Dull rooms and dark days take the shine off of your footage. Lighting is key to bringing out the best in your video.
I have become obsessed with lighting. After looking back at my first vlog I know I need to use more natural light, brighter light and perhaps invest in some soft photography lights.
This aspect is definitely going to be one of the harder ones to perfect. I’ve only recently seen those Lumee phones cases which have the right kind of light for the perfect selfies. Never in a month of Sundays did I think I’d ever want a light up selfie phone case. In fact if you’d have asked me before February, I think I’d have probably told you to stop being such a ridiculous human being – oh how times have changed!
6 – Have an idea of what you’re going to say
I don’t want to be scripted but I do need to spend a little more time thinking about what I’m going to say. Why? I need to stop saying UM or ER! I became very frustrated watching myself back when I kept saying um.
By being a little prepared with your topic you’ll prevent any awkward silences and ‘ums’ and ‘ers’. It will also help with the flow of your speech and look more professional.
I think this one’s going to take a bit of time as I am going to have to train myself out of it. Identifying this fault is the first step, so at least I can keep it in mind when I’m in front of the camera.
If you’ve got any advice on this one I’ve welcome any tips and tricks to stop the dreaded ‘um’ from reoccurring. Pop any advice in the comments section of this post.
7 – Look at the camera
Looking directly at the camera is a simple way of engaging with your viewer. Think about the news, and other television programs, presenters look at the camera and speak directly to the viewer.
When I’m filming on the iPhone I realised I’m not looking at the camera. Looking at the camera is difficult. I am struggling with this because the lens on the iPhone is tiny, I think this would be much easier on a bigger camera. To fix this I’m having to put a little colourful post-it by the camera to train my eye to the lens.
Fingers crossed I’ll get better. Do you have any tips on how to look at the camera? If you have any I’d welcome them!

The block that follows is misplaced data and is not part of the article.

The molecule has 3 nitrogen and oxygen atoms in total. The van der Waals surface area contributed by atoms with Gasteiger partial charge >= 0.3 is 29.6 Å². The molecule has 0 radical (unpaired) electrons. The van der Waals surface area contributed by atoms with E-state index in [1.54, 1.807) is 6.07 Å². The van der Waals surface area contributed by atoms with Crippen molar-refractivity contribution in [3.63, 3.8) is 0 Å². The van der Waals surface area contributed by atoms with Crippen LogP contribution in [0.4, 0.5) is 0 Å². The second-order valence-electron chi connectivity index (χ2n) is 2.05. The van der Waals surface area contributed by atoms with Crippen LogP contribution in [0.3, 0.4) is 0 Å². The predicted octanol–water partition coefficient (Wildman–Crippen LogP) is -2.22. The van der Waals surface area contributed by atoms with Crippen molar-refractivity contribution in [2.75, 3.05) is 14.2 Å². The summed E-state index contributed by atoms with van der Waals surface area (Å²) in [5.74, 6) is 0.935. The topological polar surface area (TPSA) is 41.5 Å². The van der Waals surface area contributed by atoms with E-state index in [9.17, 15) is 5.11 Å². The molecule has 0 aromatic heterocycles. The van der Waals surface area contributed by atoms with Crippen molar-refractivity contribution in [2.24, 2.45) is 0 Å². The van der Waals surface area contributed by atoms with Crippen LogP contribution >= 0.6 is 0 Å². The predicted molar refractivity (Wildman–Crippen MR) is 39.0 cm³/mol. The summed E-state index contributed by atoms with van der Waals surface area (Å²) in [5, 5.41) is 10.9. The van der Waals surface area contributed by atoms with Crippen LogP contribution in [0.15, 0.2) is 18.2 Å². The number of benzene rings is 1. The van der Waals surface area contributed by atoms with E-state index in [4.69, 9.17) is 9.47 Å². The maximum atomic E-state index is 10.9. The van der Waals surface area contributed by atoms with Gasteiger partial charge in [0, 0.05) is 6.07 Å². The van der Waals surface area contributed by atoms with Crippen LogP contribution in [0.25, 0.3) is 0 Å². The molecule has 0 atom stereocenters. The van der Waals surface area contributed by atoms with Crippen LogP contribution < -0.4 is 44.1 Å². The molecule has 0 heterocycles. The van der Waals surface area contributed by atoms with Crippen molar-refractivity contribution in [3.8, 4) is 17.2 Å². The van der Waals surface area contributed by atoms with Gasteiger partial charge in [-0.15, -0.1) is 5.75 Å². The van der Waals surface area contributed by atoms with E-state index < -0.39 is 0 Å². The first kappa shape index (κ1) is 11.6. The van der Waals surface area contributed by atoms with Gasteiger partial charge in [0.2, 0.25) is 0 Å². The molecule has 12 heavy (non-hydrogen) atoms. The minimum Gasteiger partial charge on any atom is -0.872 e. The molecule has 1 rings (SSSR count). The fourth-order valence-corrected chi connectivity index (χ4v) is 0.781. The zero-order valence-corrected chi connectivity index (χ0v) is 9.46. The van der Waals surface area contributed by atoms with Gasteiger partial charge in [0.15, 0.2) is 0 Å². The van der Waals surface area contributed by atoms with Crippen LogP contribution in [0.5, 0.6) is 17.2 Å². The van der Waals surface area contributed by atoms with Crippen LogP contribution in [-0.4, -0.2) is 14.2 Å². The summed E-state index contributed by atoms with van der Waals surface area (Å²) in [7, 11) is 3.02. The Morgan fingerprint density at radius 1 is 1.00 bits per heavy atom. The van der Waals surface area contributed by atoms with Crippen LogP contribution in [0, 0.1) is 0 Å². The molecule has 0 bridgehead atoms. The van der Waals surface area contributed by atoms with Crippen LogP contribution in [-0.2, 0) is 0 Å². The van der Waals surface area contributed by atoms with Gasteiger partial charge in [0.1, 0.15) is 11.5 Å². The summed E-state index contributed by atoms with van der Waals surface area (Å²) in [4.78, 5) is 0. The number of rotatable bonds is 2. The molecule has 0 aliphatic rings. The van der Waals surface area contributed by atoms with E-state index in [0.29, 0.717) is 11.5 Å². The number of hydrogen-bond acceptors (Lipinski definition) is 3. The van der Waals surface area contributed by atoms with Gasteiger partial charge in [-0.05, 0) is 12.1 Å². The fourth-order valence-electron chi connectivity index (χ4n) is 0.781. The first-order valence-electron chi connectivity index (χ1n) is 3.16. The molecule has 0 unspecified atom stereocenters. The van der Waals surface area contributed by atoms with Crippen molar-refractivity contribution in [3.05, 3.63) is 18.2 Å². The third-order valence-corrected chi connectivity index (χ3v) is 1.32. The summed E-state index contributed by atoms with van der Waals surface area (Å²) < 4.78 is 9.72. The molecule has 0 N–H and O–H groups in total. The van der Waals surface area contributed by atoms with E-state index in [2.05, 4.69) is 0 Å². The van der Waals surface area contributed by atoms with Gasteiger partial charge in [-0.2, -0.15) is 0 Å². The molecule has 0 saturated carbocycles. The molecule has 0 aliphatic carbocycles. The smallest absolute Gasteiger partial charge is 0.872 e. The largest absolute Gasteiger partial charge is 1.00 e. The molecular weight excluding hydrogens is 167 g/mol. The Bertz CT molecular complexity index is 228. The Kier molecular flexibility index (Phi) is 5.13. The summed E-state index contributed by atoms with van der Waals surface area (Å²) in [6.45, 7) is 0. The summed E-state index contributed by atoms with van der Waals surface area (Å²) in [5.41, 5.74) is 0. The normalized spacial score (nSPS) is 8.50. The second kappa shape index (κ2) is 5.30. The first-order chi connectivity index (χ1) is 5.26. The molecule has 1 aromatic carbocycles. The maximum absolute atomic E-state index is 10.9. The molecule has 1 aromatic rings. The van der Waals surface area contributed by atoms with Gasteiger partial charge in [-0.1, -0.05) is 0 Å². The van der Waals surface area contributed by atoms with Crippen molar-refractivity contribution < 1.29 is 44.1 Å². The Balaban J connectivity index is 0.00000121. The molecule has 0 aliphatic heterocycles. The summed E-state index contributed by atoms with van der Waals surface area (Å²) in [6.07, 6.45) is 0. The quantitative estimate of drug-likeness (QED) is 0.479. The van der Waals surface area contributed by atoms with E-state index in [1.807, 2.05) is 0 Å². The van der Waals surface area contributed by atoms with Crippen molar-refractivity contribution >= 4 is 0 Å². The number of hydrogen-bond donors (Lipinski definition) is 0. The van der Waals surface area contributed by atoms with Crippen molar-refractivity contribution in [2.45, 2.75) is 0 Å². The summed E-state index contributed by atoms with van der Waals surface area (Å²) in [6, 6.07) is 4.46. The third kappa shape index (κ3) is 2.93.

8 – Editing
Leave a few seconds at the beginning of your footage so you’re not always turning the camera on and off at the start and end of each clip.
I think I’m doing this is because I’m nervous and just want to get the filming over and done with but I really need to stop this!
It’s only a little thing but I do think this will make a big difference to the transitions between the footage. It will make things a little bit smoother and give my vlog some finesse.
9 – Style
Working out a style is important. Formal, funny, factual or casual – have an idea how you want to come across. I’d like to be more chatty and share my thoughts and feelings to give my vlog a more personal tone.
Again, this is something to work on, I definitely think as I relax more this will come naturally.
10 – More not less
Film more footage than you need – you can always edit it down!
It wasn’t until I’d started editing that I’d only just managed to take enough footage for the vlog. I’m filming more for the March vlog, I’m definitely one for the belt and braces approach. Always have a back up and a plan B, C and D!
Vlogging is an art form and definitely takes time to learn and develop the skills needed.
Vlogging isn’t easy, it takes more time and effort than I originally thought. I have a new found respect for people filming and creating their own videos regularly.
Good luck if you’re going to start creating your first vlog, I hope these 10 tips help you get off to a better start than me!
I’d welcome any advice about how to improve my vlogs, so please leave any comments below, let’s have a chat.